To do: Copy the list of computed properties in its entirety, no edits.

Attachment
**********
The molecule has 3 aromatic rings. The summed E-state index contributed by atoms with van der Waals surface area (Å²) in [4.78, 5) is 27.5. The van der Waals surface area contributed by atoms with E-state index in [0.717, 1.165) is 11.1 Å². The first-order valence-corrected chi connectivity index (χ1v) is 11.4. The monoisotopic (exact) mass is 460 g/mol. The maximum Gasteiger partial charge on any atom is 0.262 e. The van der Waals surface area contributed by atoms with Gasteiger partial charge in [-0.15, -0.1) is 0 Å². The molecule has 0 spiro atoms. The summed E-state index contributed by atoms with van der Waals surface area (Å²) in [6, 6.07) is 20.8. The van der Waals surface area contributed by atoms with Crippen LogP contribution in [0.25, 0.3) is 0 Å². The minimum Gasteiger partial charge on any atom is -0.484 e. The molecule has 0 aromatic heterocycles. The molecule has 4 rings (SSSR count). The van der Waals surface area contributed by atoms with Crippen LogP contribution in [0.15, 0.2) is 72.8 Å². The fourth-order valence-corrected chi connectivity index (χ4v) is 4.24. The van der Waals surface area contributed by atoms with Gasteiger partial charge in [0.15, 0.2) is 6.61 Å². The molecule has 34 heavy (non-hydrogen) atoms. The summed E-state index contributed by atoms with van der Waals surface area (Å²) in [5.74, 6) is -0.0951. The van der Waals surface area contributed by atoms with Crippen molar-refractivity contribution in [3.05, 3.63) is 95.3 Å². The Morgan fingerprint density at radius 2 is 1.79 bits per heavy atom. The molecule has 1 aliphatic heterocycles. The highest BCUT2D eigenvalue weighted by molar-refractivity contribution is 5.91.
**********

The molecule has 3 aromatic rings. The summed E-state index contributed by atoms with van der Waals surface area (Å²) in [4.78, 5) is 27.5. The van der Waals surface area contributed by atoms with E-state index in [0.717, 1.165) is 11.1 Å². The first-order valence-corrected chi connectivity index (χ1v) is 11.4. The monoisotopic (exact) mass is 460 g/mol. The maximum Gasteiger partial charge on any atom is 0.262 e. The van der Waals surface area contributed by atoms with Gasteiger partial charge in [-0.15, -0.1) is 0 Å². The molecule has 0 spiro atoms. The summed E-state index contributed by atoms with van der Waals surface area (Å²) in [6, 6.07) is 20.8. The van der Waals surface area contributed by atoms with Crippen LogP contribution in [0.25, 0.3) is 0 Å². The minimum Gasteiger partial charge on any atom is -0.484 e. The molecule has 0 aromatic heterocycles. The molecule has 4 rings (SSSR count). The van der Waals surface area contributed by atoms with Crippen LogP contribution in [0.15, 0.2) is 72.8 Å². The fourth-order valence-corrected chi connectivity index (χ4v) is 4.24. The van der Waals surface area contributed by atoms with Gasteiger partial charge in [0.15, 0.2) is 6.61 Å². The molecule has 34 heavy (non-hydrogen) atoms. The summed E-state index contributed by atoms with van der Waals surface area (Å²) in [5.74, 6) is -0.0951. The van der Waals surface area contributed by atoms with Crippen molar-refractivity contribution in [3.05, 3.63) is 95.3 Å². The Morgan fingerprint density at radius 2 is 1.79 bits per heavy atom. The molecule has 1 aliphatic heterocycles. The highest BCUT2D eigenvalue weighted by molar-refractivity contribution is 5.91.